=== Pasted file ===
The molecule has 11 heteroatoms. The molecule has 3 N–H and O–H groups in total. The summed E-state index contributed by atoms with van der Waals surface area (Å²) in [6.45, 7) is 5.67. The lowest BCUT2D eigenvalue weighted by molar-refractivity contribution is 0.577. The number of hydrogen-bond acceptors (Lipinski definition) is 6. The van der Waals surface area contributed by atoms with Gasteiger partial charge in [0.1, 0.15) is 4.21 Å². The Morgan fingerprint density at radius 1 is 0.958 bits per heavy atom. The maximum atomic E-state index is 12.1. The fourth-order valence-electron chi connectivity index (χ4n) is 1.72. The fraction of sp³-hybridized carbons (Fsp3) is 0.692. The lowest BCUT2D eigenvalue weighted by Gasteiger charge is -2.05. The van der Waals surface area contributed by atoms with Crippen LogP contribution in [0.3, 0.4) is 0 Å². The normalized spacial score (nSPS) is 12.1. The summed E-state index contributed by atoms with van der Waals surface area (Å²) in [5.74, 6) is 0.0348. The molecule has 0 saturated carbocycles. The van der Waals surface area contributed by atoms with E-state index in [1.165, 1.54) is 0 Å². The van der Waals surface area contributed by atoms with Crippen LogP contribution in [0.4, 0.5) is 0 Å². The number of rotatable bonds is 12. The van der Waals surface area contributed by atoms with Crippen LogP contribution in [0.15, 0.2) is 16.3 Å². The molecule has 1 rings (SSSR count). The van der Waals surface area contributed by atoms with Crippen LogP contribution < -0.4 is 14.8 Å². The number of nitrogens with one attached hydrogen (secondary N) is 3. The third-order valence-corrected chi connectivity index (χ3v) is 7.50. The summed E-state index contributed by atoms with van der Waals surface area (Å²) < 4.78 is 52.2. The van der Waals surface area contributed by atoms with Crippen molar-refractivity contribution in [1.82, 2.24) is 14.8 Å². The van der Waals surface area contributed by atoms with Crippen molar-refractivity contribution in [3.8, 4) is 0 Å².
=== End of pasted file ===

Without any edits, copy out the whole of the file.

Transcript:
The molecule has 11 heteroatoms. The molecule has 3 N–H and O–H groups in total. The summed E-state index contributed by atoms with van der Waals surface area (Å²) in [6.45, 7) is 5.67. The lowest BCUT2D eigenvalue weighted by molar-refractivity contribution is 0.577. The number of hydrogen-bond acceptors (Lipinski definition) is 6. The van der Waals surface area contributed by atoms with Gasteiger partial charge in [0.1, 0.15) is 4.21 Å². The Morgan fingerprint density at radius 1 is 0.958 bits per heavy atom. The maximum atomic E-state index is 12.1. The fourth-order valence-electron chi connectivity index (χ4n) is 1.72. The fraction of sp³-hybridized carbons (Fsp3) is 0.692. The lowest BCUT2D eigenvalue weighted by Gasteiger charge is -2.05. The van der Waals surface area contributed by atoms with Crippen LogP contribution in [0.3, 0.4) is 0 Å². The normalized spacial score (nSPS) is 12.1. The summed E-state index contributed by atoms with van der Waals surface area (Å²) in [5.74, 6) is 0.0348. The molecule has 0 saturated carbocycles. The van der Waals surface area contributed by atoms with E-state index in [1.165, 1.54) is 0 Å². The van der Waals surface area contributed by atoms with Crippen LogP contribution in [0.4, 0.5) is 0 Å². The number of rotatable bonds is 12. The van der Waals surface area contributed by atoms with Crippen LogP contribution in [0.15, 0.2) is 16.3 Å². The molecule has 1 rings (SSSR count). The van der Waals surface area contributed by atoms with Crippen LogP contribution < -0.4 is 14.8 Å². The number of nitrogens with one attached hydrogen (secondary N) is 3. The third-order valence-corrected chi connectivity index (χ3v) is 7.50. The summed E-state index contributed by atoms with van der Waals surface area (Å²) < 4.78 is 52.2. The van der Waals surface area contributed by atoms with Crippen molar-refractivity contribution in [1.82, 2.24) is 14.8 Å². The van der Waals surface area contributed by atoms with Crippen molar-refractivity contribution in [3.8, 4) is 0 Å².